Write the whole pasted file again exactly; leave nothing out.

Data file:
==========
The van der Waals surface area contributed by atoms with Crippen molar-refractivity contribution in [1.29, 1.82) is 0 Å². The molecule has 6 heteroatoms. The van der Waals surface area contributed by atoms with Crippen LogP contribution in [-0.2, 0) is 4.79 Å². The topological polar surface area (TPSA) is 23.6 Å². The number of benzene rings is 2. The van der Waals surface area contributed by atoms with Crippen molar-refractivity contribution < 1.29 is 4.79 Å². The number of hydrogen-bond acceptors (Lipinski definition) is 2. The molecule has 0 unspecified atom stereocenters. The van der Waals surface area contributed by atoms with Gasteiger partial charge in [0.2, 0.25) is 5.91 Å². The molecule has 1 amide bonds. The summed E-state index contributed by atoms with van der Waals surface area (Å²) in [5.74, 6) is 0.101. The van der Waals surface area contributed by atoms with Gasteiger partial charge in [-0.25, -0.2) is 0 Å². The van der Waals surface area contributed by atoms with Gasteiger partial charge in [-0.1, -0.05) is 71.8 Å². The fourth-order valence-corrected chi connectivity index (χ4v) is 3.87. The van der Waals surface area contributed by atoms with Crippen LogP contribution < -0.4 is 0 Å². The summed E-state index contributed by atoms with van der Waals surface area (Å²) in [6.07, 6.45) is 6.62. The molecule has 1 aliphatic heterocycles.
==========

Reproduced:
The van der Waals surface area contributed by atoms with Crippen molar-refractivity contribution in [1.29, 1.82) is 0 Å². The molecule has 6 heteroatoms. The van der Waals surface area contributed by atoms with Crippen LogP contribution in [-0.2, 0) is 4.79 Å². The topological polar surface area (TPSA) is 23.6 Å². The number of benzene rings is 2. The van der Waals surface area contributed by atoms with Crippen molar-refractivity contribution < 1.29 is 4.79 Å². The number of hydrogen-bond acceptors (Lipinski definition) is 2. The molecule has 0 unspecified atom stereocenters. The van der Waals surface area contributed by atoms with Gasteiger partial charge in [0.2, 0.25) is 5.91 Å². The molecule has 1 amide bonds. The summed E-state index contributed by atoms with van der Waals surface area (Å²) in [5.74, 6) is 0.101. The van der Waals surface area contributed by atoms with Gasteiger partial charge in [-0.25, -0.2) is 0 Å². The van der Waals surface area contributed by atoms with Gasteiger partial charge in [-0.1, -0.05) is 71.8 Å². The fourth-order valence-corrected chi connectivity index (χ4v) is 3.87. The van der Waals surface area contributed by atoms with Crippen LogP contribution < -0.4 is 0 Å². The summed E-state index contributed by atoms with van der Waals surface area (Å²) in [6.07, 6.45) is 6.62. The molecule has 1 aliphatic heterocycles.